Having a prospective birth mother change her mind after connecting with her through your online adoption profile can be devastating. But being the target of an adoption scam is worse in many ways.
Although some waiting parents forget it, prospective birth mothers actually do have the right to change their mind. And when they do so, it’s usually not for malicious reasons.
Adoption scams, on the other hand, are calculated deceptions that often involve planning and preparation. Often they’re referred to as “birth mother scams” but that’s a misnomer.
Birth mothers–mothers who have placed their baby for adoption–have nothing to do with them. A birthmother is a woman who has placed her baby for adoption.
Adoption scams are perpetuated by people—men sometimes as well as women–who aren’t looking at placing their baby for adoption, don’t have an adoption plan, and in most cases, aren’t even pregnant.
Long story short: they’re not “birthmother scams.” Birthmothers aren’t involved. “Birthmother scam” is simply a shorthand way of describing these situations because they’re easy to understand and it grabs people’s attention.
Many waiting parents are weary about posting their profile online because they fear they may be targeted in an adoption scam. It’s a legitimate concern. What they don’t realize is that the internet is just a tool.
Adoption scams can happen any time, through any platform, and even when agencies or adoption professionals are involved. Agencies and attorneys offer additional safeguards and layers of protection, but scams can happen through them too. There are no guarantees when it comes to an adoption match.
That’s why it’s important not to dive into a situation too quickly and to do your due diligence every step of the way so that you can spot an adoption scam before it causes any major damage.
Here are a few warning signs and suggestions on how to protect yourself:
A questionable email address or subject line. When it comes to reaching to you, most scammers first point of contact will be through email. Even before you get to their message, their address (email@example.com) or subject line (“Baby for you”) could be an instant tipoff. Think about it: if you were looking for adoptive parents for your baby, is that the message you would send out?
Request for money. Nothing screams “scam” louder than an email request for money. Save yourself trouble down the road: Put an end to the correspondence immediately. Never give anyone a cent without clearing it with your adoption professional first.
Request for a plane ticket. Alarm bells should go if you get a request for an airline ticket, especially if the email originates overseas. Just because someone tells you they want to have a baby in your city doesn’t mean there is a baby or that the person contacting you has any intentions of pursuing adoption.
Generic message. If the email lacks specifics or there’s no indication that whoever sent it had read your profile, be on your guard. Chances are you’re just one of many people on the message’s receiving end.
Twins and timing. Another red flag is twins. Although twins do get placed every once in a while, they’re also one of the classic scams in a adoption fraudster’s playbook. And if they happen to be due around key times of the year—say, Christmas or Mother’s Day, when your guard is down and your longing to become a parent is at its peak—you know you’re heading for trouble.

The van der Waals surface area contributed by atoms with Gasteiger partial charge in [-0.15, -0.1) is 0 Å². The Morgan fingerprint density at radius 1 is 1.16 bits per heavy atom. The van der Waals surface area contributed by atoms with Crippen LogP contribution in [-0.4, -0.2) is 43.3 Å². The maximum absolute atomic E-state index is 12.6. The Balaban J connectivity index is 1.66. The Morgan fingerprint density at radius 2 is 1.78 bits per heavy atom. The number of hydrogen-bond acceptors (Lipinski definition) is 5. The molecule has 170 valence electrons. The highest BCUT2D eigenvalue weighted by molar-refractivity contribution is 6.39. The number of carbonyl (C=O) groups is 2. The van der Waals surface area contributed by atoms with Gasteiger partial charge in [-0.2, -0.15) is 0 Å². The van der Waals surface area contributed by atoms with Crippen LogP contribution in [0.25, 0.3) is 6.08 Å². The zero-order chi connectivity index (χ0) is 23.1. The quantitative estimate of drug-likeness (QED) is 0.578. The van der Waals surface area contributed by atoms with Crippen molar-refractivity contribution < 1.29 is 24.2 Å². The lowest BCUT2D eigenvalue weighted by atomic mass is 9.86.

A one-way street. A relationships are built on give and take. If there’s no give on the other end, there’s likely no relationship. Sometimes it’s hard to know whether the person on the end is legit or not. After all, it could well be a prospective birth parent. She may just be shy or confused. And the last thing you want to do is scare her off and lose out on what could be a great opportunity.
With that in mind, here are some suggestions that will help you determine whether the person really is who she says she is:
Set up a phone conversation. Not sure whether you’re corresponding with a 30-year-old pregnant woman who’s thinking of adoption or a 14-year-old boy with a too much time on his hands? Arrange a time to speak by phone and see what happens.
Get a confirmation of pregnancy. An easy way to confirm whether the person you’re speaking to is pregnant is to get a copy of her ultrasound. If she can’t send it or doesn’t want to, see if you can speak to her doctor. If she turns you down, it’s another sign that things may not be what you think they are. But also keep in mind that the ultrasound could be a fake as it’s very easy to get one online.
Get your adoption professionals involved. Still have doubts? Get her to talk to your adoption professionals. They have more experience in these matters than you do. And, because they’re not emotionally involved, they can ask hard questions that you may be afraid to ask.
Not all adoption scams revolve around money. Most are actually driven by the need for attention and control. If you sense that the person you’re dealing with is manipulative or overly interested in your personal matters that have nothing to do with your adoption plans, it’s time to rethink your relationship.
You could be dealing with someone with mental health issues. Cutting yourself off may be difficult. And if you think it’s hard now, just wait until you’re even more fully immersed in a situation.
Adopting a baby is stressful and unpredictable at the best of times. Properly screening people who contact you can take a huge weight off your shoulders and save you headaches and heartaches down the road.